Is there anyone who hasn’t heard about baklava? It is a well known Middle East dessert around the world and it has varieties. It is either filled with crumbled pistachio or crumbled walnuts. Although pastry shops sell both types, it’s a tradition in Turkey to make it at home to celebrate Eid ul-Fitr. I don’t know why but homemade baklava is always much more tasty than the most pricy one in the industry. It’s absolutely more valuable to serve your guests the baklava you make during Eid. I feel like this tradition will die unless young women learn how to make it. I accept it is not very easy to make it at home, but you are encouraged enough if you have your mother or grandmother with you.
Layers of good baklava must be very thin, as thin as parchment paper which makes it a challenging dessert to make. Several dough layers are put together and rolled out together. Instead of flour, corn starch is used to prevent them from sticking to one another.
I highly recommend you to have a look at Ozlem’s wonderful post including steps and tips of making baklava with the pictures taken in her culinary tour in Istanbul: Baklava 101 from the Masters&Tips to Make the Real Thing at Home.
I find it interesting, but Stuffed Grape Leaves are served on the same plate with homemade baklava in Eid in central Anatolia. I guess by serving these two laborious foods, you want to show your guests how valuable they are for you. You must watch how much you eat during Eid otherwise you might easily get bored of baklava after eating it at every home you visit.
Did you know there is a special way to eat baklava recommended by masters of it? Grab it with two fingers, turn it upside down and eat it that way. Masters from Gaziantep say that you must first feel the sweetness of this dessert on your palate. The bottom layer is the sweetest part of it, the top layer is left crispy. That’s why you turn it upside down when eating. We don’t always eat it that way though.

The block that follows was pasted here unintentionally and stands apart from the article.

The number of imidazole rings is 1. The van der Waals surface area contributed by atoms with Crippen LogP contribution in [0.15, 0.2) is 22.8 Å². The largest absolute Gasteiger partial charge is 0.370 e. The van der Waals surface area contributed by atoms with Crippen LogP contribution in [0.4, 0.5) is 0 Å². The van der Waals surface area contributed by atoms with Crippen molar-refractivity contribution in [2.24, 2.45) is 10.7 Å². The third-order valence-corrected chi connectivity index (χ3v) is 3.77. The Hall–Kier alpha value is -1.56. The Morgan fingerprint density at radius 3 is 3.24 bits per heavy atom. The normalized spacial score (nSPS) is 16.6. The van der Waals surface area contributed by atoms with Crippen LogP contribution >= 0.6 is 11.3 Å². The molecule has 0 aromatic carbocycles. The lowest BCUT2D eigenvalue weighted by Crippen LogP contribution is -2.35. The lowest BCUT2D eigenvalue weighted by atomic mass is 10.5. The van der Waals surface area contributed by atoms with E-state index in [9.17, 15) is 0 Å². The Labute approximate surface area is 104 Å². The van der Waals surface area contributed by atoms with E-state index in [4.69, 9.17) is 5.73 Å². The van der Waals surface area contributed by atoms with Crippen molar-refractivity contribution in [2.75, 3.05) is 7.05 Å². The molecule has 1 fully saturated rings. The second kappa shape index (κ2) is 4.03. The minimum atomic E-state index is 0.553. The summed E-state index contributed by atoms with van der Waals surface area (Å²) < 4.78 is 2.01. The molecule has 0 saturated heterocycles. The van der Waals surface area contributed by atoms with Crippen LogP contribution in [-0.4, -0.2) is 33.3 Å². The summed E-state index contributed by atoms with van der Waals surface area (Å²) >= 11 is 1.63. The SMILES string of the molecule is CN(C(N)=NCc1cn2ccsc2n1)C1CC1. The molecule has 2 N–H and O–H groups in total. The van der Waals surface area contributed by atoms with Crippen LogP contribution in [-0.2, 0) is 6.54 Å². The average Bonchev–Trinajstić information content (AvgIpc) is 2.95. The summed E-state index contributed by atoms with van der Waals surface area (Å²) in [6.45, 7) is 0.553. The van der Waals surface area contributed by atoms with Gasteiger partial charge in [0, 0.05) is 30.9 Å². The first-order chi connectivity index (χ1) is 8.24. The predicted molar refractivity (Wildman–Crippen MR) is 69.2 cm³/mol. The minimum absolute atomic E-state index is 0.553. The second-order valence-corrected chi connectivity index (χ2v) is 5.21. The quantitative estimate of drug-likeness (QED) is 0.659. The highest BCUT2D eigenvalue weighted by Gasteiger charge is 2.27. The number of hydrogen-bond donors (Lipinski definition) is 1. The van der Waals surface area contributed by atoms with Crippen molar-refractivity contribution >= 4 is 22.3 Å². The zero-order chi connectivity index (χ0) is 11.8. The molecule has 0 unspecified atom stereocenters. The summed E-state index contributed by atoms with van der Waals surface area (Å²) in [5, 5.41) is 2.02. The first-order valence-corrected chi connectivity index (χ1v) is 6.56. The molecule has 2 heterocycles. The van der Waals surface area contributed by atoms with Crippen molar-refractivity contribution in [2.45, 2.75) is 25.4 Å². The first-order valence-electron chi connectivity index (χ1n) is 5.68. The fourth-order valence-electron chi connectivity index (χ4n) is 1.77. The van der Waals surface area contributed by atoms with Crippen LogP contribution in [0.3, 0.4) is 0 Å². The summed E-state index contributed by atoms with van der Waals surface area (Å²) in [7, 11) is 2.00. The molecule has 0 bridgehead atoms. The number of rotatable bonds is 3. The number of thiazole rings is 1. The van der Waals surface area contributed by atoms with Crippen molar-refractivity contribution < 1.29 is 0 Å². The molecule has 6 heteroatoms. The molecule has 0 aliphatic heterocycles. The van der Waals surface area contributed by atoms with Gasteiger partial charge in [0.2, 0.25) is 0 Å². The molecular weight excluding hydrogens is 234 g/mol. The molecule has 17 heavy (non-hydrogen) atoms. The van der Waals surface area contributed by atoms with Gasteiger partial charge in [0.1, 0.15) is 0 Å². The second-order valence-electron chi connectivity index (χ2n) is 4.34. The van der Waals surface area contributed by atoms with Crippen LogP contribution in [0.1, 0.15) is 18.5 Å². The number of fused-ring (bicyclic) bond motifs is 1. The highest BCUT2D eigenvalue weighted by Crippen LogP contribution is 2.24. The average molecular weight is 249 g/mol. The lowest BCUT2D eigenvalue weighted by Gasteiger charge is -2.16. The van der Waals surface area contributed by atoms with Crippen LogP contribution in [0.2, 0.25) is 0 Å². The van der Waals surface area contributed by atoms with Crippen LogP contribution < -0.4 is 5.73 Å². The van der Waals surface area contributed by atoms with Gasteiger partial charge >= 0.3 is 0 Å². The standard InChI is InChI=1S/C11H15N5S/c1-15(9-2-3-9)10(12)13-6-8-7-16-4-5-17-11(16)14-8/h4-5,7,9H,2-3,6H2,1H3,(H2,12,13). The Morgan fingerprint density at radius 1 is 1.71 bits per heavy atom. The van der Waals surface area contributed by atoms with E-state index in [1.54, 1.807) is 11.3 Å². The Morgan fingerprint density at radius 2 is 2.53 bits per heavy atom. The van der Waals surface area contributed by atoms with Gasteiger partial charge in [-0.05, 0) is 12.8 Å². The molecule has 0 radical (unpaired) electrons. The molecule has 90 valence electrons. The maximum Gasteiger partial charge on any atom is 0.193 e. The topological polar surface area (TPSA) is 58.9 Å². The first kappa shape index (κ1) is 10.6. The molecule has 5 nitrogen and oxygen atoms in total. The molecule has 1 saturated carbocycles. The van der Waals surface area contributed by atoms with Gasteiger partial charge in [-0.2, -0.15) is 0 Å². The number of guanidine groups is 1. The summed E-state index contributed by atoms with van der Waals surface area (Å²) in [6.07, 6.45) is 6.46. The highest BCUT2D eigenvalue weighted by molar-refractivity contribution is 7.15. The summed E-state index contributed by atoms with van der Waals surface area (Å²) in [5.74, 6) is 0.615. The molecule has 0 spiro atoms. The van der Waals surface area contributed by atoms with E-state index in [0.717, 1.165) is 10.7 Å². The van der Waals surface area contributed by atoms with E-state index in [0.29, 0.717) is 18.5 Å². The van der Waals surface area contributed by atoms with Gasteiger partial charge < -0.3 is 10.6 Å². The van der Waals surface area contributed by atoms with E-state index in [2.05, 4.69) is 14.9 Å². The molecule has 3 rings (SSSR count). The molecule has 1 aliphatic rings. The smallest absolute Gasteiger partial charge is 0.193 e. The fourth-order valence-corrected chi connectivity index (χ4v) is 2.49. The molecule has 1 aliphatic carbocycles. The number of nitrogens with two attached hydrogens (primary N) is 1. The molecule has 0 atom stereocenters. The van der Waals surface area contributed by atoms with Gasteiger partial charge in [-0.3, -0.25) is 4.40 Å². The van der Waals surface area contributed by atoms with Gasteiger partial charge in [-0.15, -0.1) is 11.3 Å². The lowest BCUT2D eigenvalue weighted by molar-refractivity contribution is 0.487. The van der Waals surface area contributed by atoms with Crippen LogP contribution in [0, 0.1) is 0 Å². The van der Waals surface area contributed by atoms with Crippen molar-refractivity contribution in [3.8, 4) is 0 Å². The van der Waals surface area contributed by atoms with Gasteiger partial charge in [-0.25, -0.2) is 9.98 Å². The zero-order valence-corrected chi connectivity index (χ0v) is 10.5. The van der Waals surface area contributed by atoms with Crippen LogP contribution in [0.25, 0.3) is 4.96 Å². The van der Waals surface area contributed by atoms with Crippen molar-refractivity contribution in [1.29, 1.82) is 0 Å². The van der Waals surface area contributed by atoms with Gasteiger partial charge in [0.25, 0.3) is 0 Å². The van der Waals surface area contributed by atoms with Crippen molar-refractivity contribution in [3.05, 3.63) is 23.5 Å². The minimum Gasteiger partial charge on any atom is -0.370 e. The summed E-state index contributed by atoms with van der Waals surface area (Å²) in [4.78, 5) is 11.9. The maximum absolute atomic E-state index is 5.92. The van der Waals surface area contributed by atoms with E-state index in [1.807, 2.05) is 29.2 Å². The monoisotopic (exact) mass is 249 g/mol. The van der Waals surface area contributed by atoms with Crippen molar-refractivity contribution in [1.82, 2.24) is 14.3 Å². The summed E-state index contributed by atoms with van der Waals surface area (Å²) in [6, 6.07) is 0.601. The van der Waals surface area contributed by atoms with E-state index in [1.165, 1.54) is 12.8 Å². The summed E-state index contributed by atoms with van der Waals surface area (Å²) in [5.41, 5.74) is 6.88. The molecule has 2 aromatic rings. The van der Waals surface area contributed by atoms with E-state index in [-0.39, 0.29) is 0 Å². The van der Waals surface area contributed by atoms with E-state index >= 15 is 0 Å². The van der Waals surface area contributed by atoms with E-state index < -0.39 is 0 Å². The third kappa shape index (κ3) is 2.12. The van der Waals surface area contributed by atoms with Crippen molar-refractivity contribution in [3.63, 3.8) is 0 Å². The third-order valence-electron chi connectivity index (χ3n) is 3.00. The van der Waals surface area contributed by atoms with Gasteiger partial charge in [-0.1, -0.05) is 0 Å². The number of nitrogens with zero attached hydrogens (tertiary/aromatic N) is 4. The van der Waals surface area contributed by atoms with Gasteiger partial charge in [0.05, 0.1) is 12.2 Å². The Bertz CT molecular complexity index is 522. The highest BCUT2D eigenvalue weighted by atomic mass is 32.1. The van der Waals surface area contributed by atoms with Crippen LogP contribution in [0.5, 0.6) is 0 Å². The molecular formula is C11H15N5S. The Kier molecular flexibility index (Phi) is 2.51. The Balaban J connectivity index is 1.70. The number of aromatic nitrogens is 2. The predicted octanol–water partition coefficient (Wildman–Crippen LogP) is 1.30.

No, I am not the one who made this mouthwatering baklava for this Eid. It is more than difficult for me with my little prince, right? I’d love to try it one day though when mom is with me and when Göktürk grows older.
This crispy and irresistibly tasty baklava is made by a very sweet neighbor. When we visited her this Eid, she gave us a small box of her baklava as a gift! What a neighbor! She even gave the recipe and I wrote it down for you.
- 4 cups flour
- 1 egg
- ½ cup lukewarm milk
- ½ cup juicy yogurt
- 1 tbsp baking powder
- ½ cup corn oil
- For rolling out:
- 500g corn starch
- 1 and ½ cup walnut, crumbled
- 150g butter
- 5 cups sugar
- 3 and ½ cup water
- 1 tbsp lemon juice
- Mix all ingredients for dough and combine well. It will not be a too soft dough. Wait it for 20 min.
- Divide it into three and make 16 small balls from each, so you will have 3 groups of balls, each with 16 balls.
- Sprinkle corn starch over them.
- Take one of the balls and roll it out a little using corn starch. Sprinkle corn starch over it and put it aside.
- Roll out 15 balls in the same way and put them on the first one sprinkling starch between layers and they overlap.
- Repeat the same for the other two groups.
- Preheat oven to 190C.
- Brush a round oven tray with a little oil.
- Now take the first rolled group and roll all of them together as big as thin as you can. Use starch when needed.
- Place these layers into the tray and add half of the walnuts on it.
- Roll out the second group of 16 layers in the same way and place them right over the walnuts.
- Sprinkle the rest of walnuts on it.
- Roll out the third group and place it over the second walnut layer.
- Cut it into slices with a thin and sharp knife.
- Melt butter and pour it hot over it.
- Bake it at 190C until golden, about 50 min.
- Let it cool.
- Mix sugar and water in a pot and bring it to boil.
- Let it boil for 15 min.
- Add in 1 tbsp lemon juice, boil for 2 more minutes.
- Pour the warm syrup over cold baklava and let it absorb the syrup well.
- Serve at least after 4 hours.